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Stop Blaming Lean Startups for Unemployment

Creating jobs isn’t the primary function of innovative technology companies.
October 12, 2012

Politicians love tech startups, but not because of an innate curiosity or even a passion for innovation. No, they mostly love them for the jobs they create. All that rhetoric about small businesses and jobs? It’s really a small number of high-growth startups that end up doing the hiring.

And so you can imagine some heads turning in Washington at the New York Times’ headline last week “When Job Creation Engines Stop at Just One.“ The topic? Lean startups. Here’s the gist:

For more than a decade, start-ups have been getting leaner and meaner … The lean model bodes well for companies like Leap2 that hope to become power players with much less manpower … But the implications for the American work force are worrisome, and may help explain why economic output is growing much faster than employers are adding jobs.

It’s a good article, and author Catherine Rampell touches on a number of relevant points. But despite all that, I fear some readers might come away from it thinking the social value of startups is based purely on the jobs they create. It’s not. At best, that’s a small part.

In an era of prolonged unemployment, jobs are understandably on the minds of politicians and the public alike. But all the arguing over which policies, industries, and companies do or don’t create jobs misses the primary function of innovative technology companies: to create new, useful products that make us better off.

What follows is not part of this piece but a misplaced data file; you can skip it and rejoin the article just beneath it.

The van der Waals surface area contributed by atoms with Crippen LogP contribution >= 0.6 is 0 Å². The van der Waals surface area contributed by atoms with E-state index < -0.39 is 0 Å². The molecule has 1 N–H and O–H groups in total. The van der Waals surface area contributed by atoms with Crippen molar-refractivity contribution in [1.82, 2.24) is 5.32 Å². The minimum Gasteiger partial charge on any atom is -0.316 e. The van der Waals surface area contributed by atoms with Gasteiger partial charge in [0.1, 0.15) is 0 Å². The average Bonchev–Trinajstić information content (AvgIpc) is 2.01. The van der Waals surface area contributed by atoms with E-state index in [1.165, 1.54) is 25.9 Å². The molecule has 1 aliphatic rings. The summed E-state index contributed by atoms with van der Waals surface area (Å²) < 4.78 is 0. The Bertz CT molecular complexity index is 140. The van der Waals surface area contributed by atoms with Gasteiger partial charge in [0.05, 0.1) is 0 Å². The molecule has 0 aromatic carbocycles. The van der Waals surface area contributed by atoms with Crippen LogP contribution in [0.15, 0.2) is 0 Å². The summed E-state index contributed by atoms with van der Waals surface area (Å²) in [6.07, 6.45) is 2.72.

The primary reason to invent an airplane isn’t to hire pilots; it’s to enable humans to travel and ship farther and faster. If a startup can build a useful product with less labor, that is generally a good thing. This premise is particularly relevant to the software space, where in some cases a handful of developers can create an application that improves the lives of millions of users.

The basic lesson of the lean startup movement—that we can do more faster and with less—is actually more relevant than ever in our current economic climate.

None of that is to say we shouldn’t care about jobs; we should. It’s a legitimate goal of public policy to ensure that an adequate number of jobs exist, that citizens have the skills to get them, and that they’re reasonably protected if they’re let go.

But the last thing we need is a culture that blames software startups for not employing huge swaths of people. Blame the politicians if you want, but don’t blame lean startups.

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